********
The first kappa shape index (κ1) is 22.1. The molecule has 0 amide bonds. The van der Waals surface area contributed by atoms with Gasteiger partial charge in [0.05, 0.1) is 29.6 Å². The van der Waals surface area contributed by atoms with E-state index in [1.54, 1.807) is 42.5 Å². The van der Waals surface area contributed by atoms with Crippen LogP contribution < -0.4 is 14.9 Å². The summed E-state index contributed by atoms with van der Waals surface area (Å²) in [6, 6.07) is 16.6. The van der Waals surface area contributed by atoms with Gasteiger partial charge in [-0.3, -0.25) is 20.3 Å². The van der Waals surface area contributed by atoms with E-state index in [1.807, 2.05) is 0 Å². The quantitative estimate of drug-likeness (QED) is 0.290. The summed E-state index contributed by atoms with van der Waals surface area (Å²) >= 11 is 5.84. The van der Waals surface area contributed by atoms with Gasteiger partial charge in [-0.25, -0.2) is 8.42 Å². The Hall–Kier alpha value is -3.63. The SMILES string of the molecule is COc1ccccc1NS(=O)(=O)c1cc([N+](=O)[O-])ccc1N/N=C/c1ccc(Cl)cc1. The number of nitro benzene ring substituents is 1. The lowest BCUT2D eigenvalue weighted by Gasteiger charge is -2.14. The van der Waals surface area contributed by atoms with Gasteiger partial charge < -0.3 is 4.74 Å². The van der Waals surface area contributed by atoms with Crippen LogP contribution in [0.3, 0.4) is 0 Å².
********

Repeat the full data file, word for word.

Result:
The first kappa shape index (κ1) is 22.1. The molecule has 0 amide bonds. The van der Waals surface area contributed by atoms with Gasteiger partial charge in [0.05, 0.1) is 29.6 Å². The van der Waals surface area contributed by atoms with E-state index in [1.54, 1.807) is 42.5 Å². The van der Waals surface area contributed by atoms with Crippen LogP contribution < -0.4 is 14.9 Å². The summed E-state index contributed by atoms with van der Waals surface area (Å²) in [6, 6.07) is 16.6. The van der Waals surface area contributed by atoms with Gasteiger partial charge in [-0.3, -0.25) is 20.3 Å². The van der Waals surface area contributed by atoms with E-state index in [1.807, 2.05) is 0 Å². The quantitative estimate of drug-likeness (QED) is 0.290. The summed E-state index contributed by atoms with van der Waals surface area (Å²) >= 11 is 5.84. The van der Waals surface area contributed by atoms with Gasteiger partial charge in [-0.25, -0.2) is 8.42 Å². The Hall–Kier alpha value is -3.63. The SMILES string of the molecule is COc1ccccc1NS(=O)(=O)c1cc([N+](=O)[O-])ccc1N/N=C/c1ccc(Cl)cc1. The number of nitro benzene ring substituents is 1. The lowest BCUT2D eigenvalue weighted by Gasteiger charge is -2.14. The van der Waals surface area contributed by atoms with Gasteiger partial charge < -0.3 is 4.74 Å². The van der Waals surface area contributed by atoms with Crippen LogP contribution in [0.3, 0.4) is 0 Å².